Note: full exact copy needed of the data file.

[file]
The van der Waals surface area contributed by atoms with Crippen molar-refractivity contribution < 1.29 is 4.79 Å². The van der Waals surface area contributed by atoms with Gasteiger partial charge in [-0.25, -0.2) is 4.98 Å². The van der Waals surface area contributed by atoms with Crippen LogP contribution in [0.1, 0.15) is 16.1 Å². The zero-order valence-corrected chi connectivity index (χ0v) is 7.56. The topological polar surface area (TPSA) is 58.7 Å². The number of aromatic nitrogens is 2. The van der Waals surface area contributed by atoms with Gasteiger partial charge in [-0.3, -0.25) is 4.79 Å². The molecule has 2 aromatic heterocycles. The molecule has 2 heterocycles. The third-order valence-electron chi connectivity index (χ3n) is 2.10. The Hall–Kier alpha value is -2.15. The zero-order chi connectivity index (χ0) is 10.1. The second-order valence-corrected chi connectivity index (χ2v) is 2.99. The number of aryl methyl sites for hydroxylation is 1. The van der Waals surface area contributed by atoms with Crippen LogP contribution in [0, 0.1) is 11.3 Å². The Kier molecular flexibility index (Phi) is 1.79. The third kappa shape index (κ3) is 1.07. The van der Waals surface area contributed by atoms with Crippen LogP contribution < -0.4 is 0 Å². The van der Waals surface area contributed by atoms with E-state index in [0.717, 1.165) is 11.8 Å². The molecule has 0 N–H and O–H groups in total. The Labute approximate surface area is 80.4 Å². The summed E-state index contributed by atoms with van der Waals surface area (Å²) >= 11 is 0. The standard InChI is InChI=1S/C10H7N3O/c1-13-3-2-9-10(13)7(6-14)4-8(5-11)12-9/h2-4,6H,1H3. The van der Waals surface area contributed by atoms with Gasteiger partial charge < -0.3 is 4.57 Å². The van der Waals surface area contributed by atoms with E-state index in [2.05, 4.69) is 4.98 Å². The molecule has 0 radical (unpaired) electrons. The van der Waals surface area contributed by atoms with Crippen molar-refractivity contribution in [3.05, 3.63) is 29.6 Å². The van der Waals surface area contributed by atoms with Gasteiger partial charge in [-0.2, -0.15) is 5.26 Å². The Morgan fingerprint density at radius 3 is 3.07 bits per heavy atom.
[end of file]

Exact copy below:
The van der Waals surface area contributed by atoms with Crippen molar-refractivity contribution < 1.29 is 4.79 Å². The van der Waals surface area contributed by atoms with Gasteiger partial charge in [-0.25, -0.2) is 4.98 Å². The van der Waals surface area contributed by atoms with Crippen LogP contribution in [0.1, 0.15) is 16.1 Å². The zero-order valence-corrected chi connectivity index (χ0v) is 7.56. The topological polar surface area (TPSA) is 58.7 Å². The number of aromatic nitrogens is 2. The van der Waals surface area contributed by atoms with Gasteiger partial charge in [-0.3, -0.25) is 4.79 Å². The molecule has 2 aromatic heterocycles. The molecule has 2 heterocycles. The third-order valence-electron chi connectivity index (χ3n) is 2.10. The Hall–Kier alpha value is -2.15. The zero-order chi connectivity index (χ0) is 10.1. The second-order valence-corrected chi connectivity index (χ2v) is 2.99. The number of aryl methyl sites for hydroxylation is 1. The van der Waals surface area contributed by atoms with Crippen LogP contribution in [0, 0.1) is 11.3 Å². The Kier molecular flexibility index (Phi) is 1.79. The third kappa shape index (κ3) is 1.07. The van der Waals surface area contributed by atoms with Crippen LogP contribution < -0.4 is 0 Å². The van der Waals surface area contributed by atoms with E-state index in [0.717, 1.165) is 11.8 Å². The molecule has 0 N–H and O–H groups in total. The Labute approximate surface area is 80.4 Å². The summed E-state index contributed by atoms with van der Waals surface area (Å²) >= 11 is 0. The standard InChI is InChI=1S/C10H7N3O/c1-13-3-2-9-10(13)7(6-14)4-8(5-11)12-9/h2-4,6H,1H3. The van der Waals surface area contributed by atoms with Gasteiger partial charge < -0.3 is 4.57 Å². The van der Waals surface area contributed by atoms with E-state index in [2.05, 4.69) is 4.98 Å². The molecule has 0 radical (unpaired) electrons. The van der Waals surface area contributed by atoms with Crippen molar-refractivity contribution in [3.05, 3.63) is 29.6 Å². The van der Waals surface area contributed by atoms with Gasteiger partial charge in [-0.2, -0.15) is 5.26 Å². The Morgan fingerprint density at radius 3 is 3.07 bits per heavy atom.